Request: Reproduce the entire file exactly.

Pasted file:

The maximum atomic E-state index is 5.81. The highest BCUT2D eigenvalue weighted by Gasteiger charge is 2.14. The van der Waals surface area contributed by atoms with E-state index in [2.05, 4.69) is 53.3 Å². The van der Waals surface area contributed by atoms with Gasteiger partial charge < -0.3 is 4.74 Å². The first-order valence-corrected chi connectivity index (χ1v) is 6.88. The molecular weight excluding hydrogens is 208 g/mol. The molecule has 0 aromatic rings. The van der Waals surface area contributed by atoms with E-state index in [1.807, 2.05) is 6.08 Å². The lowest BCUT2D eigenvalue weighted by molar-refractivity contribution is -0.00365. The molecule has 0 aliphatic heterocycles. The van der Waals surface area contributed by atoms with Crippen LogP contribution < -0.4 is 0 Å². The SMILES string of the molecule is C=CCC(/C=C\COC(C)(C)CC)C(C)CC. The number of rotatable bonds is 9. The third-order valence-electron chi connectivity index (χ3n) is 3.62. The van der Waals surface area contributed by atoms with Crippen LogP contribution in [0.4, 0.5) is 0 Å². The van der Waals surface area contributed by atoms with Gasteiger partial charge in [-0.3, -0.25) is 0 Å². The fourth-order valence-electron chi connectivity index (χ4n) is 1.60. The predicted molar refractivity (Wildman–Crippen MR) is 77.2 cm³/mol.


The maximum atomic E-state index is 5.81. The highest BCUT2D eigenvalue weighted by Gasteiger charge is 2.14. The van der Waals surface area contributed by atoms with E-state index in [2.05, 4.69) is 53.3 Å². The van der Waals surface area contributed by atoms with Gasteiger partial charge < -0.3 is 4.74 Å². The first-order valence-corrected chi connectivity index (χ1v) is 6.88. The molecular weight excluding hydrogens is 208 g/mol. The molecule has 0 aromatic rings. The van der Waals surface area contributed by atoms with E-state index in [1.807, 2.05) is 6.08 Å². The lowest BCUT2D eigenvalue weighted by molar-refractivity contribution is -0.00365. The molecule has 0 aliphatic heterocycles. The van der Waals surface area contributed by atoms with Crippen LogP contribution < -0.4 is 0 Å². The SMILES string of the molecule is C=CCC(/C=C\COC(C)(C)CC)C(C)CC. The number of rotatable bonds is 9. The third-order valence-electron chi connectivity index (χ3n) is 3.62. The van der Waals surface area contributed by atoms with Crippen LogP contribution in [0.4, 0.5) is 0 Å². The van der Waals surface area contributed by atoms with Gasteiger partial charge in [-0.3, -0.25) is 0 Å². The fourth-order valence-electron chi connectivity index (χ4n) is 1.60. The predicted molar refractivity (Wildman–Crippen MR) is 77.2 cm³/mol.